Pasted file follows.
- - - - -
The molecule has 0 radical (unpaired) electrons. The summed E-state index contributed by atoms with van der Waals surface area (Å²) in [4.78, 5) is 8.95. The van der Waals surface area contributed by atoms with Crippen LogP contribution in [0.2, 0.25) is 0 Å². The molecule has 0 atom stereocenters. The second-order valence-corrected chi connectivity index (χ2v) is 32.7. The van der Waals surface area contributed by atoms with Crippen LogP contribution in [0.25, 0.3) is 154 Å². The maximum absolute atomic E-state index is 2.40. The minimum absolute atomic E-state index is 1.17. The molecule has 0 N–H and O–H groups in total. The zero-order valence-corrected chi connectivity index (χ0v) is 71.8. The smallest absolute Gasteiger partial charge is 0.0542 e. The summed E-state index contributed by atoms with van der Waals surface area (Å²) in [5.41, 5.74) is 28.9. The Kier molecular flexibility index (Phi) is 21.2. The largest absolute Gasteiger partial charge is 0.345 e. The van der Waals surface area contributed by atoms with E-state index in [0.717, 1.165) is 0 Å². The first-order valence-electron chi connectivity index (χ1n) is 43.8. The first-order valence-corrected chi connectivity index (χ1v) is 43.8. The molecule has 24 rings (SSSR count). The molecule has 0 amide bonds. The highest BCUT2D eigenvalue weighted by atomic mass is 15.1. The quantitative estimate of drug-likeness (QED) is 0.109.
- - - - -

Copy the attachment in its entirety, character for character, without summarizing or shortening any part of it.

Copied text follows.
The molecule has 0 radical (unpaired) electrons. The summed E-state index contributed by atoms with van der Waals surface area (Å²) in [4.78, 5) is 8.95. The van der Waals surface area contributed by atoms with Crippen LogP contribution in [0.2, 0.25) is 0 Å². The molecule has 0 atom stereocenters. The second-order valence-corrected chi connectivity index (χ2v) is 32.7. The van der Waals surface area contributed by atoms with Crippen LogP contribution in [0.25, 0.3) is 154 Å². The maximum absolute atomic E-state index is 2.40. The minimum absolute atomic E-state index is 1.17. The molecule has 0 N–H and O–H groups in total. The zero-order valence-corrected chi connectivity index (χ0v) is 71.8. The smallest absolute Gasteiger partial charge is 0.0542 e. The summed E-state index contributed by atoms with van der Waals surface area (Å²) in [5.41, 5.74) is 28.9. The Kier molecular flexibility index (Phi) is 21.2. The largest absolute Gasteiger partial charge is 0.345 e. The van der Waals surface area contributed by atoms with E-state index in [0.717, 1.165) is 0 Å². The first-order valence-electron chi connectivity index (χ1n) is 43.8. The first-order valence-corrected chi connectivity index (χ1v) is 43.8. The molecule has 24 rings (SSSR count). The molecule has 0 amide bonds. The highest BCUT2D eigenvalue weighted by atomic mass is 15.1. The quantitative estimate of drug-likeness (QED) is 0.109.